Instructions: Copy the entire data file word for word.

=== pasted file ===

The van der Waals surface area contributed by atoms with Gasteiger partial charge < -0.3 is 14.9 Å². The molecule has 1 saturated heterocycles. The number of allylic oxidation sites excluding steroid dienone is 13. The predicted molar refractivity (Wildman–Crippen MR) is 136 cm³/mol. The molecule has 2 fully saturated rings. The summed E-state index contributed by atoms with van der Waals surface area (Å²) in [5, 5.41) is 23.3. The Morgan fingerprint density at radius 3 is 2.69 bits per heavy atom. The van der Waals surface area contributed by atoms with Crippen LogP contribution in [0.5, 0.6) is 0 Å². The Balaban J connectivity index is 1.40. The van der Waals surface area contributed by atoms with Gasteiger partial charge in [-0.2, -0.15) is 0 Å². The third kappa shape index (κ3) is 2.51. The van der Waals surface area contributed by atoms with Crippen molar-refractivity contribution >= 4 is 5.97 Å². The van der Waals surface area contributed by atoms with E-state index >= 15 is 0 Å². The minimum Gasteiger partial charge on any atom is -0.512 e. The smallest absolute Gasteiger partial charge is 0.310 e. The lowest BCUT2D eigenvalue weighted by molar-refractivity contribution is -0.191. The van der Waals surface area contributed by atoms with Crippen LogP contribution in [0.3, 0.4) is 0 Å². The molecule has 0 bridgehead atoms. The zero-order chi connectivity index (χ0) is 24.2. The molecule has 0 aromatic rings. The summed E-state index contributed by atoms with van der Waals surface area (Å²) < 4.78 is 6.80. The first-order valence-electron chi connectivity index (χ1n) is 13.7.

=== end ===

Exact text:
The van der Waals surface area contributed by atoms with Gasteiger partial charge < -0.3 is 14.9 Å². The molecule has 1 saturated heterocycles. The number of allylic oxidation sites excluding steroid dienone is 13. The predicted molar refractivity (Wildman–Crippen MR) is 136 cm³/mol. The molecule has 2 fully saturated rings. The summed E-state index contributed by atoms with van der Waals surface area (Å²) in [5, 5.41) is 23.3. The Morgan fingerprint density at radius 3 is 2.69 bits per heavy atom. The van der Waals surface area contributed by atoms with Crippen LogP contribution in [0.5, 0.6) is 0 Å². The Balaban J connectivity index is 1.40. The van der Waals surface area contributed by atoms with Gasteiger partial charge in [-0.2, -0.15) is 0 Å². The third kappa shape index (κ3) is 2.51. The van der Waals surface area contributed by atoms with Crippen molar-refractivity contribution >= 4 is 5.97 Å². The van der Waals surface area contributed by atoms with E-state index >= 15 is 0 Å². The minimum Gasteiger partial charge on any atom is -0.512 e. The smallest absolute Gasteiger partial charge is 0.310 e. The lowest BCUT2D eigenvalue weighted by molar-refractivity contribution is -0.191. The van der Waals surface area contributed by atoms with Crippen LogP contribution in [0.3, 0.4) is 0 Å². The molecule has 0 bridgehead atoms. The zero-order chi connectivity index (χ0) is 24.2. The molecule has 0 aromatic rings. The summed E-state index contributed by atoms with van der Waals surface area (Å²) < 4.78 is 6.80. The first-order valence-electron chi connectivity index (χ1n) is 13.7.